Leann Tilley, La Trobe University, is the 2010 recipient of The Bancroft-Mackerras Medal
The Bancroft-Mackerras Medal for Excellence allows the Australian Society for Parasitology to recognise outstanding contributions of its members to the science of Parasitology. The Medal commemorates the contribution of the Bancroft-Mackerras dynasty to the development of the discipline of Parasitology in Australia from the 1860s to 1960s.
The Bancroft family made great contribution to Australian science, studying public health, insect-borne disease and parasitology amongst many other areas of medical and biological science. They were devoted to studying parasites, including blood parasites. Joseph Bancroft and his son Thomas practiced medicine in Queensland in addition to their scientific pursuits. Joseph’s daughter, Josephine Bancroft, was the first member of their family to have a professional career as a scientist and she married fellow scientist, Ian Mackerras.
Leann feels a special kinship with the Bancrofts and Mackerrases. She quotes L Doherty (Med. J. Aust., 1978, 2: 560-3, 591-4): “Josephine and Ian Mackerras were using microscopes to good effect to study parasites. During their University years Ian and Jo often fished off North Head, making smears from the heart blood of their catches. They carried the fish home after sailing, and one cooked them, while the other stained the smears. After supper they would settle down at their microscopes, and search the smears for Haematozoa.”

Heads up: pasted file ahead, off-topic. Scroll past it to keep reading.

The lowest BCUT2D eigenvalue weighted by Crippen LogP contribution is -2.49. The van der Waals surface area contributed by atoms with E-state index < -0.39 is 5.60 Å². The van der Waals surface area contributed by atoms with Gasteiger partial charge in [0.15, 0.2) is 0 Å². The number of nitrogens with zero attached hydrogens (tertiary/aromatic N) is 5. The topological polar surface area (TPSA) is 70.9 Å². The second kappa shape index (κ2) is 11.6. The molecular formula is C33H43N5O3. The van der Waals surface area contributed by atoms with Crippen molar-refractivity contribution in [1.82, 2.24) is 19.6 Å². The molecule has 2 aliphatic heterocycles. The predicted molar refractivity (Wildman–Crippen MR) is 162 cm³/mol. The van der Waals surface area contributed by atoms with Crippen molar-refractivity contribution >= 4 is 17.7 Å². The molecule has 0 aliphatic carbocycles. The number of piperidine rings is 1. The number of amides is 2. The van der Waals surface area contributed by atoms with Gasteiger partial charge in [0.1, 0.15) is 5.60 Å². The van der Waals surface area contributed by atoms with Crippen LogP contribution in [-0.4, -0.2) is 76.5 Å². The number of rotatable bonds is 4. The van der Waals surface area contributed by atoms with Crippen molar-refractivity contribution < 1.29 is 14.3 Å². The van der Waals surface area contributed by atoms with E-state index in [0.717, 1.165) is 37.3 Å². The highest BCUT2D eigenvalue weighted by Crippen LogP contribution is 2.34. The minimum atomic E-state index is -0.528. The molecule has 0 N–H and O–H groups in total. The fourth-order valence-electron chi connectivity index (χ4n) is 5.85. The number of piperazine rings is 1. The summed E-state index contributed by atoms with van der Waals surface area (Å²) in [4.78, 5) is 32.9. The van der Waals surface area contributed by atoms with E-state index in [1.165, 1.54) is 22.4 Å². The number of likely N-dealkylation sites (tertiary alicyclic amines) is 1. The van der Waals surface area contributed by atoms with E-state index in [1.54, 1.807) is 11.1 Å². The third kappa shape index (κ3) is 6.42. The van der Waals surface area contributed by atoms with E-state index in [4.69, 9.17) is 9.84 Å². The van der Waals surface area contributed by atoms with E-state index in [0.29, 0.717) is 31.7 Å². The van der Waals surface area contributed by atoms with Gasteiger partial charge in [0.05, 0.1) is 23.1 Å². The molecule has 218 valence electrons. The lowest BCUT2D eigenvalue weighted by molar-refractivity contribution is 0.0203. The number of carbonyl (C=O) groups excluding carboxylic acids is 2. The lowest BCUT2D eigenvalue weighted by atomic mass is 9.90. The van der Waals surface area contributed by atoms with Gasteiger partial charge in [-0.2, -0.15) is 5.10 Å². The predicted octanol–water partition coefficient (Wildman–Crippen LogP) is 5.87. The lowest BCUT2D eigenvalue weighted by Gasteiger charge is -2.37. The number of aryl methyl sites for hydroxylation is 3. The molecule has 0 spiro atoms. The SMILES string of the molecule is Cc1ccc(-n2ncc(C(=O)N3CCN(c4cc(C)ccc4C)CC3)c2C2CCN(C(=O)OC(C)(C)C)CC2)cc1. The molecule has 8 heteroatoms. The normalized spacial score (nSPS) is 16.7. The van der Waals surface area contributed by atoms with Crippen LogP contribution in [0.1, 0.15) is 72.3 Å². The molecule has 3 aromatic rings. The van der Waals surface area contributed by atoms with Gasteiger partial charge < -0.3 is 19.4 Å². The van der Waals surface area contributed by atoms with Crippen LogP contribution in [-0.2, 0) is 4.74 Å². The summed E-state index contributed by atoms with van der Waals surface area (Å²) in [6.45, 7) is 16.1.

Leann’s passion is a modern day version of this – she works with high end imaging equipment and specialist technology to study the malaria parasite Plasmodium falciparum - the most deadly human parasite with approximately 300 x 106 cases per year and 0.9 x 106 deaths per year, mostly in children under the age of 5.
Leann studied Biochemistry at Melbourne University, and did her PhD on red blood cells. Working on malaria is an obvious progression after working on red blood cells and Leann collaborated with Robin Anders who was initially based at the Walter and Eliza Hall Institute of Medical Research. Together with Mick Foley, they were interested in the interaction of the parasite with the red blood cell cytoskeleton. After working in Sydney and doing post doctoral work overseas, Leann moved to La Trobe University and is still there, now Deputy Director of the ARC Centre of Excellence for Coherent X-Ray Science and Director of Research for the La Trobe Institute for Molecular Science. Mick and Robin also moved to La Trobe and the three have continued their collaborative work. Leann says she has always been interested in science, but also enjoys visual arts and she feels like she brings the two together in her imaging work on the malaria parasite.
Leann says she really enjoys the collaborative aspect of physicists and biologists talking to each other and generating new ideas and approaches to look at an important biological question as stated by Richard Feynman, Nobel prize winning American physicist in a talk at an American Physical Society meeting on December 29th 1959, “It is very easy to answer many of these fundamental biological questions; you just look at the thing!”
Leann says she is thrilled with what she is able to see using the new imaging methods and sees it as a new approach for looking at, and understanding parasites. “It is like having a molecular paintbox,” says Leann. “Molecular beacons and fluorescent probes can paint different parts of the cell and show how the organelles interact with each other and their environment.”